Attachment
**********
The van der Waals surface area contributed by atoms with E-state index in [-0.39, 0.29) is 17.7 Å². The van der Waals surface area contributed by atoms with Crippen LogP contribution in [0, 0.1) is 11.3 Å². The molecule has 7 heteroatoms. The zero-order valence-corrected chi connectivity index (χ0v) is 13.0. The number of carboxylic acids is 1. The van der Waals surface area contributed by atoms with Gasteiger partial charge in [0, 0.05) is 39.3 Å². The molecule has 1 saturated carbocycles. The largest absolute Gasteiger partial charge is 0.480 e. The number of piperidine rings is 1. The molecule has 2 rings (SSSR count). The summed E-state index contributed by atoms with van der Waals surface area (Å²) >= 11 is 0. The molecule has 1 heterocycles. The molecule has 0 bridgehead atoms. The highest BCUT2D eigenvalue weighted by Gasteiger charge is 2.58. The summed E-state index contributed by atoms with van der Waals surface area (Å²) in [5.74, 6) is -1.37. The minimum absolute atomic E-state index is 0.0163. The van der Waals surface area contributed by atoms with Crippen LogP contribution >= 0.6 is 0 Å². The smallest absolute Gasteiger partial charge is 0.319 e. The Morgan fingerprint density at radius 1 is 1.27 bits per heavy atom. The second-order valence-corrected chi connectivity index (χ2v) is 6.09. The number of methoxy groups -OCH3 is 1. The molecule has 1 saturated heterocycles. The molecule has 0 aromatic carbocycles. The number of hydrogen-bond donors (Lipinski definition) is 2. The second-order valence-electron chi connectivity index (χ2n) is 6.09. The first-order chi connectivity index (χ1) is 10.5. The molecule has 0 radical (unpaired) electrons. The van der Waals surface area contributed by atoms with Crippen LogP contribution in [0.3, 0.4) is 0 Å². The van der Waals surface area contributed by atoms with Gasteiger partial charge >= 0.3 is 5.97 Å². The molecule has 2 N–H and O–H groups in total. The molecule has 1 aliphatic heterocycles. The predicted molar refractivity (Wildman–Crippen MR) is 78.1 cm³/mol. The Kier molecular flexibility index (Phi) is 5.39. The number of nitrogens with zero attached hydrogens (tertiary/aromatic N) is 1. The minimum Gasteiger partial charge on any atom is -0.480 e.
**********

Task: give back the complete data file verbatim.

The van der Waals surface area contributed by atoms with E-state index in [-0.39, 0.29) is 17.7 Å². The van der Waals surface area contributed by atoms with Crippen LogP contribution in [0, 0.1) is 11.3 Å². The molecule has 7 heteroatoms. The zero-order valence-corrected chi connectivity index (χ0v) is 13.0. The number of carboxylic acids is 1. The van der Waals surface area contributed by atoms with Gasteiger partial charge in [0, 0.05) is 39.3 Å². The molecule has 1 saturated carbocycles. The largest absolute Gasteiger partial charge is 0.480 e. The number of piperidine rings is 1. The molecule has 2 rings (SSSR count). The summed E-state index contributed by atoms with van der Waals surface area (Å²) >= 11 is 0. The molecule has 1 heterocycles. The molecule has 0 bridgehead atoms. The highest BCUT2D eigenvalue weighted by Gasteiger charge is 2.58. The summed E-state index contributed by atoms with van der Waals surface area (Å²) in [5.74, 6) is -1.37. The minimum absolute atomic E-state index is 0.0163. The van der Waals surface area contributed by atoms with Crippen LogP contribution >= 0.6 is 0 Å². The smallest absolute Gasteiger partial charge is 0.319 e. The Morgan fingerprint density at radius 1 is 1.27 bits per heavy atom. The second-order valence-corrected chi connectivity index (χ2v) is 6.09. The number of methoxy groups -OCH3 is 1. The molecule has 1 saturated heterocycles. The molecule has 0 aromatic carbocycles. The number of hydrogen-bond donors (Lipinski definition) is 2. The second-order valence-electron chi connectivity index (χ2n) is 6.09. The first-order chi connectivity index (χ1) is 10.5. The molecule has 0 radical (unpaired) electrons. The van der Waals surface area contributed by atoms with Crippen LogP contribution in [0.3, 0.4) is 0 Å². The van der Waals surface area contributed by atoms with Gasteiger partial charge >= 0.3 is 5.97 Å². The molecule has 2 N–H and O–H groups in total. The molecule has 1 aliphatic heterocycles. The predicted molar refractivity (Wildman–Crippen MR) is 78.1 cm³/mol. The Kier molecular flexibility index (Phi) is 5.39. The number of nitrogens with zero attached hydrogens (tertiary/aromatic N) is 1. The minimum Gasteiger partial charge on any atom is -0.480 e.